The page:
STRONG community bonds came to the fore as rural Scotland faced up to the Covid-19 pandemic.

A new report by SEFARI researchers at the James Hutton Institute and Scotland’s Rural College has looked into the impacts of, and responses to, the pandemic in rural and island areas of Scotland.

The research aimed to understand the experiences of the pandemic in rural and island communities, and to identify which factors supported and promoted resilience in Scottish rural and island communities. A further objective was to consider potential routes to a medium to long-term recovery in these areas.

Researchers found that Covid-19 posed an extra challenge to these communities due to their ageing populations, in-migration of retirees, low availability of affordable housing, peripherality issues and limited economic diversification. The perceived slow response to the pandemic by local authorities was also criticised.

Lead author of the study, Dr Mags Currie, a social scientist at the James Hutton Institute, said: “Rural and island communities have all felt the impacts of Covid-19. Specific factors that have increased their vulnerability include reliance on limited employment sectors; being located far from centralised services, for example hospitals; limited digital connectivity; and an ageing population.

“The pandemic has brought rural vulnerabilities into sharp focus; however, the people we interviewed were optimistic that novel approaches used in responding to the pandemic should be continued and enhanced in the future. Strategic and joined-up partnerships between community, public and private sector organisations will remain important, as well as flexible funding mechanisms to enable place-based and context-specific responses.”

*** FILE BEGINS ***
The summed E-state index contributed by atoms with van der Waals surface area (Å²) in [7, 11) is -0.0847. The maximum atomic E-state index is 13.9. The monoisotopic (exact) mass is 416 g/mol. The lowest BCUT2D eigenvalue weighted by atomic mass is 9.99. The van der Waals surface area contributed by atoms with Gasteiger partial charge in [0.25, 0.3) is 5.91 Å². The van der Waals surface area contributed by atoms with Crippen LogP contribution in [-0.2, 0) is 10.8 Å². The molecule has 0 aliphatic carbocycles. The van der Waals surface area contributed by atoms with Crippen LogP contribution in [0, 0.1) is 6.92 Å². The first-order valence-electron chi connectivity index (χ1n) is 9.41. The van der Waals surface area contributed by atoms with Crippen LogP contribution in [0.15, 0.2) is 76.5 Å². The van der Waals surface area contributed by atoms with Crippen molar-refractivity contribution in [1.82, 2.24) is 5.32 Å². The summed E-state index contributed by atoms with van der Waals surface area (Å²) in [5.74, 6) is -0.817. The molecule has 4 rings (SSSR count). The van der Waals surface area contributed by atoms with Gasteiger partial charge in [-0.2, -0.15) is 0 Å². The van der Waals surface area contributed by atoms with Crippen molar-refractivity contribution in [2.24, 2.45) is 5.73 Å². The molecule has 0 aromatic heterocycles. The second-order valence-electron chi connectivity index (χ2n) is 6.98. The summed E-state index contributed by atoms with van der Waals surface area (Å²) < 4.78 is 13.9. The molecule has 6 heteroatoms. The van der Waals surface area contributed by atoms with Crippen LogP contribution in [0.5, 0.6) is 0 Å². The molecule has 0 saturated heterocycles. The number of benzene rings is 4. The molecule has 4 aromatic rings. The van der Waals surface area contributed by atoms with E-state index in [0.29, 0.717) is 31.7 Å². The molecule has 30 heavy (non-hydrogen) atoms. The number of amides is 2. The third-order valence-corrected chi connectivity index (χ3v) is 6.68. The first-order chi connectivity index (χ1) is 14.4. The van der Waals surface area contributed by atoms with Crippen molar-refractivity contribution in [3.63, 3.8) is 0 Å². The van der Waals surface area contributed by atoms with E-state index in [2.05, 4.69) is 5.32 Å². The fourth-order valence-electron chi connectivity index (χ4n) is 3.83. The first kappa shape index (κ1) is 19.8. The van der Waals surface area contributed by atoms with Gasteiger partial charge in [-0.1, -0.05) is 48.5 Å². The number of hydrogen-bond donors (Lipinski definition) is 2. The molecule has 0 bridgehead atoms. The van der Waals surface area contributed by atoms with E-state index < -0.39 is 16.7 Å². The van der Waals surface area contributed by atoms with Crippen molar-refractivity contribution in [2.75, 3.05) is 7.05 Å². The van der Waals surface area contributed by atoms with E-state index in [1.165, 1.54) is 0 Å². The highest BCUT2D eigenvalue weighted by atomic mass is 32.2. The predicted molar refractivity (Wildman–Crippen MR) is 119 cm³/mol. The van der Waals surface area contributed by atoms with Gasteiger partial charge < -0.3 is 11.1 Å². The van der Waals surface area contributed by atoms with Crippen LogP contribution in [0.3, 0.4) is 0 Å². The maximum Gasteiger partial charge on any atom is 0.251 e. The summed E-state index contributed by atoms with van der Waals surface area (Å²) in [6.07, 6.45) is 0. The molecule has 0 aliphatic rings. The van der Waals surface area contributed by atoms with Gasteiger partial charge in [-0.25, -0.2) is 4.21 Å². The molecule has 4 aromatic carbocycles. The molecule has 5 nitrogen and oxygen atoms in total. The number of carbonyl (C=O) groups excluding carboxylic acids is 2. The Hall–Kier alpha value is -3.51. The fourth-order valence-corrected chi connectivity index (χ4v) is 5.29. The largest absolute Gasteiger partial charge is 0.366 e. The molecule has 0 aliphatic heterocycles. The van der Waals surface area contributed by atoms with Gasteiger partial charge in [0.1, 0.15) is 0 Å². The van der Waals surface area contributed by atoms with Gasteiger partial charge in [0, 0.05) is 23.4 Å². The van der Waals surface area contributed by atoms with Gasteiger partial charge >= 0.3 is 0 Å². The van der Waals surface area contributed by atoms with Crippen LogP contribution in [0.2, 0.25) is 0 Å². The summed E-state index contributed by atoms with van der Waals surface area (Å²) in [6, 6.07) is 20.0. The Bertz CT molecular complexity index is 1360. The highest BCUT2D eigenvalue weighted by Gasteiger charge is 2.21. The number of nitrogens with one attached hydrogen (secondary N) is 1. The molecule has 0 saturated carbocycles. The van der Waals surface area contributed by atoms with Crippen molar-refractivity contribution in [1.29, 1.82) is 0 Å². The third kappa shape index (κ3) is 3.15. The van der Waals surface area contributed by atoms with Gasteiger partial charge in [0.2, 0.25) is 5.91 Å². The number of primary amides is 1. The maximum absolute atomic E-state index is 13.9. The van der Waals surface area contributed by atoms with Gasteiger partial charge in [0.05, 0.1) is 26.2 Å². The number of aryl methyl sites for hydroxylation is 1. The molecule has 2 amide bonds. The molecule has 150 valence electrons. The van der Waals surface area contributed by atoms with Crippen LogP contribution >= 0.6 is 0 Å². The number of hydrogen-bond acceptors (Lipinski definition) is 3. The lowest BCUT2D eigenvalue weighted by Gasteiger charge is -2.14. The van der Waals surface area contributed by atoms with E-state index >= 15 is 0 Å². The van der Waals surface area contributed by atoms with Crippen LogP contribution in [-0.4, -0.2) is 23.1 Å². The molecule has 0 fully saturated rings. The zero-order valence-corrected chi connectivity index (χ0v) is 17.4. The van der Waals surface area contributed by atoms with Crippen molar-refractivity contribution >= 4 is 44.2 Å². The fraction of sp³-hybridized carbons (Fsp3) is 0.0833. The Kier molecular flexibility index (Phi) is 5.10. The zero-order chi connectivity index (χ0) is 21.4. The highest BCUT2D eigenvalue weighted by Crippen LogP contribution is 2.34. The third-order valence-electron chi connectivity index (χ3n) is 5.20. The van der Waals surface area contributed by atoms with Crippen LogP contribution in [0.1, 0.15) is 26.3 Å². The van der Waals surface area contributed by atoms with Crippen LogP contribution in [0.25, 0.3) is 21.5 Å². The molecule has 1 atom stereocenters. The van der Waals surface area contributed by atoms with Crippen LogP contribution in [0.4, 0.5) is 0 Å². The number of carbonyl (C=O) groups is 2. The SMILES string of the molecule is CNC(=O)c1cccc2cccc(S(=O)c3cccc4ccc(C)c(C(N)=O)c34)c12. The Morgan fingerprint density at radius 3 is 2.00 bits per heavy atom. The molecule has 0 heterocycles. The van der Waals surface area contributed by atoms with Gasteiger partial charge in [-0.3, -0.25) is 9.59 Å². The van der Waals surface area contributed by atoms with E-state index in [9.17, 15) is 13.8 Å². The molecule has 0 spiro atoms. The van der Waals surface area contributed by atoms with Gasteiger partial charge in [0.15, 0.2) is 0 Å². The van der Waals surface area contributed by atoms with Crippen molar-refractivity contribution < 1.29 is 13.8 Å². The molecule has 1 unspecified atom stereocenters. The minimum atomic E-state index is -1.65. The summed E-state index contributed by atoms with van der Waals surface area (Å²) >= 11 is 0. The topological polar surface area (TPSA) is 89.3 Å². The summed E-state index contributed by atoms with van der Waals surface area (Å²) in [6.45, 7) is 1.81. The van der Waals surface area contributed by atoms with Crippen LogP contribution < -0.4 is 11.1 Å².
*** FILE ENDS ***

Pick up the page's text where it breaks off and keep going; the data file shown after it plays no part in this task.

SRUC rural policy researcher Rob Mc Morran added: “Communities with a more resilient response have some or all of the following features: a strong sense of community; community organisations and local businesses that are responsive to local needs; the existence of strategic partnerships between community organisations and the public/private sector; and good digital connectivity.”

To maximise the chances of rural and island communities thriving, the researchers recommended building on new partnerships and supporting community anchor organisations; capitalising and rewarding community spirit; encouraging young people to move to rural areas; retaining and enhancing digital connectivity opportunities; strategic partnerships which deliver place-based solutions; supporting adaptable local businesses; supporting diversification of the rural economy; enhancing the knowledge base on local-regional vulnerabilities; and retaining a flexible, targeted and responsive approach to financial support.